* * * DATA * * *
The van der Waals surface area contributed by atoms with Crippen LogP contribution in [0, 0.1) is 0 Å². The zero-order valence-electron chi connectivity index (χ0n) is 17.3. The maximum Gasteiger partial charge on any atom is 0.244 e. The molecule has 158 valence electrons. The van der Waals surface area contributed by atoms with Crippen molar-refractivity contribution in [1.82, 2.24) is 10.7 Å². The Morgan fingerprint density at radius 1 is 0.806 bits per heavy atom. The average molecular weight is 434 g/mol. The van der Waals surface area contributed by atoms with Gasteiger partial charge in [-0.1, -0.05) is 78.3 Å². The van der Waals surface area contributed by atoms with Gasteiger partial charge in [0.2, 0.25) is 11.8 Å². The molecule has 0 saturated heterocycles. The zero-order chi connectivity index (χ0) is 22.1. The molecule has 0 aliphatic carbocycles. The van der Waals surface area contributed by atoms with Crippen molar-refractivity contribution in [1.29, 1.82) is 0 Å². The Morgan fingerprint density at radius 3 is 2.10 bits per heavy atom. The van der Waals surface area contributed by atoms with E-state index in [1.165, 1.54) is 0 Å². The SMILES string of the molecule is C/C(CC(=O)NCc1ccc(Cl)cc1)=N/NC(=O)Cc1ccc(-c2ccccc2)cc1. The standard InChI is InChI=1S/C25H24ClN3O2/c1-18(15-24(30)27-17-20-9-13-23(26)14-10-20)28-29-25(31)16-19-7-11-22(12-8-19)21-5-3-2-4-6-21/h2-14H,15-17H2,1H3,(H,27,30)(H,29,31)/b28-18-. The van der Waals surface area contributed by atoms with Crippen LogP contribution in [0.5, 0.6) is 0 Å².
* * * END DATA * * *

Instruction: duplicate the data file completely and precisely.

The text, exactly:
The van der Waals surface area contributed by atoms with Crippen LogP contribution in [0, 0.1) is 0 Å². The zero-order valence-electron chi connectivity index (χ0n) is 17.3. The maximum Gasteiger partial charge on any atom is 0.244 e. The molecule has 158 valence electrons. The van der Waals surface area contributed by atoms with Crippen molar-refractivity contribution in [1.82, 2.24) is 10.7 Å². The Morgan fingerprint density at radius 1 is 0.806 bits per heavy atom. The average molecular weight is 434 g/mol. The van der Waals surface area contributed by atoms with Gasteiger partial charge in [-0.1, -0.05) is 78.3 Å². The van der Waals surface area contributed by atoms with Gasteiger partial charge in [0.2, 0.25) is 11.8 Å². The molecule has 0 saturated heterocycles. The zero-order chi connectivity index (χ0) is 22.1. The molecule has 0 aliphatic carbocycles. The van der Waals surface area contributed by atoms with Crippen molar-refractivity contribution in [1.29, 1.82) is 0 Å². The Morgan fingerprint density at radius 3 is 2.10 bits per heavy atom. The van der Waals surface area contributed by atoms with E-state index in [1.165, 1.54) is 0 Å². The SMILES string of the molecule is C/C(CC(=O)NCc1ccc(Cl)cc1)=N/NC(=O)Cc1ccc(-c2ccccc2)cc1. The standard InChI is InChI=1S/C25H24ClN3O2/c1-18(15-24(30)27-17-20-9-13-23(26)14-10-20)28-29-25(31)16-19-7-11-22(12-8-19)21-5-3-2-4-6-21/h2-14H,15-17H2,1H3,(H,27,30)(H,29,31)/b28-18-. The van der Waals surface area contributed by atoms with Crippen LogP contribution in [0.5, 0.6) is 0 Å².